30
Sep

No Technology Solutions on the Near Term Horizon for a Better Defense Against Online Hacking

ISVs with popular online computing offers (notably Apple, Google, and Microsoft) have each adopted and endorsed an “App” model. This writer has a lot of conceptual familiarity with Microsoft’s version of this approach. Microsoft has positioned its Office 2013 App Model as a better approach to online security, but is it really?

For readers unfamiliar with the broad technical structure of “Apps” and how it might enhance online security for consumers, the key principle is “isolation”. In theory, “Apps” transition a lot of computer processing from servers to clients. In other words, a lot of the activity handled in the past by the server is transitioned over to the PCs, smart phones, tablets, and even game consoles consumers use to process computing tasks online. The method of processing this activity is to instruct these computing clients to act on commands written in some version of the JavaScript programming language, or the latest version of HTML (HTML 5 at the time of this post).

In the case of the Office 2013 App Model, the jQuery function library is heavily used by developers to add procedures quickly, which already exist somewhere online, with all of the supporting libraries required for successful execution. But this practice poses several difficulties, a couple of which directly impact on online security for consumers. First, there are different versions of the jQuery function library. So, when an App is developed with one version, and another App is added to a computing environment (for example, Office 365), the potential for App conflict arises, which can result in degradation of service for the end consumer.

Second, inadvertently to advocates of this type of development, the App model’s reliance on a client-side method like JavaScript can be said to insulate the server, but, inadvertently, this approach shifts the burden of security over to the client. Since their are hundreds, if not thousands, and even millions of different clients in use to interact with one server (or many servers in a load-balancing scenario, which act as one server), there is a much higher likelihood of a security breach on a client machine. Once clients are successfully compromised, they can be added to bot networks and re-purposed for other types of malicious activity.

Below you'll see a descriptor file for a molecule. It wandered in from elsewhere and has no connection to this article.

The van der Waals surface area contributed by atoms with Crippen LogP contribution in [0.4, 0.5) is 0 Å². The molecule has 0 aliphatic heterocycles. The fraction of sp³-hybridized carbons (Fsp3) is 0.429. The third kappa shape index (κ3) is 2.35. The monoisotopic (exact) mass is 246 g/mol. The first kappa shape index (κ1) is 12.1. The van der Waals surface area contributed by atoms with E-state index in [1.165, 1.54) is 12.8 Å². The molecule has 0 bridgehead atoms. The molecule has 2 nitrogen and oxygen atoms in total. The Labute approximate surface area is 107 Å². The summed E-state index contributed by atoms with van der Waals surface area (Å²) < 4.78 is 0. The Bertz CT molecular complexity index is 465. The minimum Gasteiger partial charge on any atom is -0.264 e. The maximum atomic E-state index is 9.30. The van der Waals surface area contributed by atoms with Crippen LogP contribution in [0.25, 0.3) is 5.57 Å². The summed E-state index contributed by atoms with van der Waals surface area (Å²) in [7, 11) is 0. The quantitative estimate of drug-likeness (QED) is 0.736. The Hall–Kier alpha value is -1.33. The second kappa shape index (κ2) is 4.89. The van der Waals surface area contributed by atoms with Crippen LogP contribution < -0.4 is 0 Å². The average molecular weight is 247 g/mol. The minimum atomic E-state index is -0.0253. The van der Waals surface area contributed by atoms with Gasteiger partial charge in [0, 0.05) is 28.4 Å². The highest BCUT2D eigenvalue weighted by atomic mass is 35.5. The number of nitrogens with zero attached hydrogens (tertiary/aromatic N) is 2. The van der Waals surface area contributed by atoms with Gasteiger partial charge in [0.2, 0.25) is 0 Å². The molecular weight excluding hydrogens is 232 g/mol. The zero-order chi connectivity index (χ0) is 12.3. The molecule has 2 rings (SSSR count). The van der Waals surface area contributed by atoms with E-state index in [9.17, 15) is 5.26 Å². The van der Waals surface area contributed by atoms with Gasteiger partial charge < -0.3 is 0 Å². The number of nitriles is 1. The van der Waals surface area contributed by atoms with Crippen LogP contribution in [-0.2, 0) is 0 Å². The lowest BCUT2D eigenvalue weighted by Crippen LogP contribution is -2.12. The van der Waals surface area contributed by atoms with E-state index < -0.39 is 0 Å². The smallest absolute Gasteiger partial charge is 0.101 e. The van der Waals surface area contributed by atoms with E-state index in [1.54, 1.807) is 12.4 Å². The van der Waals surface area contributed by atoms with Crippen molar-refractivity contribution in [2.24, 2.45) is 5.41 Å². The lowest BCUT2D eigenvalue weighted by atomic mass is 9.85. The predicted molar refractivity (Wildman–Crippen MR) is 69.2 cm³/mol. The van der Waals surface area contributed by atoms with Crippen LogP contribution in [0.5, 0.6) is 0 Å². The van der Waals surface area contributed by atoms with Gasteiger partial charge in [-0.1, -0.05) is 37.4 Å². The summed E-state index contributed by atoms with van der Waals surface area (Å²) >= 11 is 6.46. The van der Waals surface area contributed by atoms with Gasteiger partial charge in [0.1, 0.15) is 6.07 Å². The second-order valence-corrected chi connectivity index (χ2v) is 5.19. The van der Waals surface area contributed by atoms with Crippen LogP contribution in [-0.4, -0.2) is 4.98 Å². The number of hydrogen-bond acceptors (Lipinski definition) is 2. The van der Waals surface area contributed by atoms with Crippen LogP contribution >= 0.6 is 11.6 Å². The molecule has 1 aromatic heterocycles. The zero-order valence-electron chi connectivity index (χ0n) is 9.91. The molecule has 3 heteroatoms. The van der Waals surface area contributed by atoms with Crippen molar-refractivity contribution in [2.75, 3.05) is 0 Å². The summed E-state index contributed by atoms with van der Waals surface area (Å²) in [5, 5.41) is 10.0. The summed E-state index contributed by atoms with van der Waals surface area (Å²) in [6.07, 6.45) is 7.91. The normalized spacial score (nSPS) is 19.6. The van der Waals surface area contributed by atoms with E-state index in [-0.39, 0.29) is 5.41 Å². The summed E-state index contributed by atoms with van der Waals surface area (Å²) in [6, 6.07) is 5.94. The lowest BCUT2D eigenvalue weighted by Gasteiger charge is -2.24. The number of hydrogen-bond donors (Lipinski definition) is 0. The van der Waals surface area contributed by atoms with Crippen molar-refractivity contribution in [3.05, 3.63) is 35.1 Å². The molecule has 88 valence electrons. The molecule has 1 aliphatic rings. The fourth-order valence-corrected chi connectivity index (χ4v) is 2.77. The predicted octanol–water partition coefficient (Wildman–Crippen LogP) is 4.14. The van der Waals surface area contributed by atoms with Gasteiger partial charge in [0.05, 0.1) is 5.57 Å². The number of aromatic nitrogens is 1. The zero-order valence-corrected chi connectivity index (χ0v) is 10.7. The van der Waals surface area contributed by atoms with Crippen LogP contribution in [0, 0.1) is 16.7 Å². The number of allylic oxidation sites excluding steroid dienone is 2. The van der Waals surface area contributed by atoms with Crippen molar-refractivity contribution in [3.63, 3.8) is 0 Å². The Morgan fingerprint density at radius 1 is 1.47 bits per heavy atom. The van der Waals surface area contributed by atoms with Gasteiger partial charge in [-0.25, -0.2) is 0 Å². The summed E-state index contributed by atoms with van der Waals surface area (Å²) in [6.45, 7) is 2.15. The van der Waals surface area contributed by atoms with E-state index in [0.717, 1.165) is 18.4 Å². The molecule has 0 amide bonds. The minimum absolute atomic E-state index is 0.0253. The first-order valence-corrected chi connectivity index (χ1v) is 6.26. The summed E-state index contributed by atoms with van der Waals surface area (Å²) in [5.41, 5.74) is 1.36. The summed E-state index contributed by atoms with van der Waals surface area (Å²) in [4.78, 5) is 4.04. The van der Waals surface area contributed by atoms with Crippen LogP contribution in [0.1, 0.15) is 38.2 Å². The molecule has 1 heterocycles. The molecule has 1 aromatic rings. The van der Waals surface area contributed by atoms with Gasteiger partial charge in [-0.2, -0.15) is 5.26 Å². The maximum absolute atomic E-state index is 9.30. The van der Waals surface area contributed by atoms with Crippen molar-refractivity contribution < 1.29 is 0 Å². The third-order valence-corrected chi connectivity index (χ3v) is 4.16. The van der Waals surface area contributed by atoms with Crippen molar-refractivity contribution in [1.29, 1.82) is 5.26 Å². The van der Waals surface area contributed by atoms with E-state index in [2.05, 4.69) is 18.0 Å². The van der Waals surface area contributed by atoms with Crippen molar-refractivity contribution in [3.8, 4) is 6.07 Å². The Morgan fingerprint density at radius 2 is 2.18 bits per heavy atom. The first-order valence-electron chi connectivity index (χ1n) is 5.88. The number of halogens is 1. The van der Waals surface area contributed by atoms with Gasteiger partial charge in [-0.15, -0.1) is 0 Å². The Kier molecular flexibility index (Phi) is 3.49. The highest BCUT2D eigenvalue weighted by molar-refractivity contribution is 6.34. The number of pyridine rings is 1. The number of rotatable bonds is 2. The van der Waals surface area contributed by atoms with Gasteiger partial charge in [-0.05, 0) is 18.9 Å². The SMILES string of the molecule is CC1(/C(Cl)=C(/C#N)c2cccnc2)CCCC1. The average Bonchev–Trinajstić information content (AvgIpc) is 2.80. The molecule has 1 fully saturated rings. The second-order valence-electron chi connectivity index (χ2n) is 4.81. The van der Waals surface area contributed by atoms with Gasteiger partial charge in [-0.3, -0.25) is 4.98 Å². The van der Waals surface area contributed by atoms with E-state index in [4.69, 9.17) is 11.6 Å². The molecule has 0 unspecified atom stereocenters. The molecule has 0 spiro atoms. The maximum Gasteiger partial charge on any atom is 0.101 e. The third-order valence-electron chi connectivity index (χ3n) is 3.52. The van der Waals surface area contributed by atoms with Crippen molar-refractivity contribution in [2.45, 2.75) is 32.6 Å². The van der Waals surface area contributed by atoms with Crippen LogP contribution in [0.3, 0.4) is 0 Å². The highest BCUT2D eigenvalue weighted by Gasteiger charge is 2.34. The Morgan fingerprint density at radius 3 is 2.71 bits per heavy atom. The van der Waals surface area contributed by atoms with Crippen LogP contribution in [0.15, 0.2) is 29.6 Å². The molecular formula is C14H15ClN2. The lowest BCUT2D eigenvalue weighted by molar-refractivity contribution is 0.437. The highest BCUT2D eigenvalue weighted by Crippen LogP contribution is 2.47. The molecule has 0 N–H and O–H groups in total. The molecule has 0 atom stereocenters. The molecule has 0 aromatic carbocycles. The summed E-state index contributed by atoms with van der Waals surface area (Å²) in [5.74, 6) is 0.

For better or worse, in late 2014 the best defense against malicious online activity remains best represented by a correct set of operational risk management processes, at least for large organizations of users.

Ira Michael Blonder

© IMB Enterprises, Inc. & Ira Michael Blonder, 2014 All Rights Reserved

11
Sep

Secure, Cloud SaaS Offers Require Closely Managed Two Step Verification Controls

As both the number and intensity of successful attempts to subvert popular cloud, SaaS offers increases, some prominent industry experts are calling for mandatory two-step verification procedures. But, if past history provides us with any reliable metrics on the usefulness of these added security controls, two-step verification methods need to be tightly managed if they are to provide a useful deterrent to subversive attempts.

Just two days ago a post was published to this blog on a related topic. This post addressed the recent, highly publicized successful effort of hackers to penetrate a celebrity’s account on Apple’ iCloud storage service. This post advocated a broader, perhaps mandatory, requirement of consumers of services like iCloud, OneDrive, Google’s Drive, etc. Any/all users of these services should be required to implement two-step identity verification methods.

It was, therefore, encouraging for us to review a short video interview with Tim Bucher, a respected authority on online security topics. This interview, titled Apple iCloud options buried: Expert, records very similar opinions, expressed by Bucher, to those voiced in the post to this blog.

But readers should be aware of a couple of instances, in the recent past, where two-step verification methods (including the RSA system Bucher describes in the interview) have been compromised.